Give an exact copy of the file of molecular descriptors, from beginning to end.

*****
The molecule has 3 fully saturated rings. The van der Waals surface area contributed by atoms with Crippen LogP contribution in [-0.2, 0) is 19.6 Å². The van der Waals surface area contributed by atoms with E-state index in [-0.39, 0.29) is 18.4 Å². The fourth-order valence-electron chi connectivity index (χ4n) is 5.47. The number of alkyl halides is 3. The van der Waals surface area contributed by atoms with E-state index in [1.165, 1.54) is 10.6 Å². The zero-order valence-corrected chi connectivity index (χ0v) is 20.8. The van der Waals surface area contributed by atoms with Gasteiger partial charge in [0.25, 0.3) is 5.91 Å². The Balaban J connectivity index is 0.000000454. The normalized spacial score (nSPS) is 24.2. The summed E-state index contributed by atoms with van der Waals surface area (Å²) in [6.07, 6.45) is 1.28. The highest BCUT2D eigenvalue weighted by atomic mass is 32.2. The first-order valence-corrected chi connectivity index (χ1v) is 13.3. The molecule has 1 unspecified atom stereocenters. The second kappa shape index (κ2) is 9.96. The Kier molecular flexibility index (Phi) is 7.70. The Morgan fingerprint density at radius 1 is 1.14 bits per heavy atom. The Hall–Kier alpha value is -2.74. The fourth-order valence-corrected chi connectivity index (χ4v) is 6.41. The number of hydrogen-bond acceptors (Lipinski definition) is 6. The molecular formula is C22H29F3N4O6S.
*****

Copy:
The molecule has 3 fully saturated rings. The van der Waals surface area contributed by atoms with Crippen LogP contribution in [-0.2, 0) is 19.6 Å². The van der Waals surface area contributed by atoms with E-state index in [-0.39, 0.29) is 18.4 Å². The fourth-order valence-electron chi connectivity index (χ4n) is 5.47. The number of alkyl halides is 3. The van der Waals surface area contributed by atoms with E-state index in [1.165, 1.54) is 10.6 Å². The zero-order valence-corrected chi connectivity index (χ0v) is 20.8. The van der Waals surface area contributed by atoms with Gasteiger partial charge in [0.25, 0.3) is 5.91 Å². The Balaban J connectivity index is 0.000000454. The normalized spacial score (nSPS) is 24.2. The summed E-state index contributed by atoms with van der Waals surface area (Å²) in [6.07, 6.45) is 1.28. The highest BCUT2D eigenvalue weighted by atomic mass is 32.2. The first-order valence-corrected chi connectivity index (χ1v) is 13.3. The molecule has 1 unspecified atom stereocenters. The second kappa shape index (κ2) is 9.96. The Kier molecular flexibility index (Phi) is 7.70. The Morgan fingerprint density at radius 1 is 1.14 bits per heavy atom. The Hall–Kier alpha value is -2.74. The fourth-order valence-corrected chi connectivity index (χ4v) is 6.41. The number of hydrogen-bond acceptors (Lipinski definition) is 6. The molecular formula is C22H29F3N4O6S.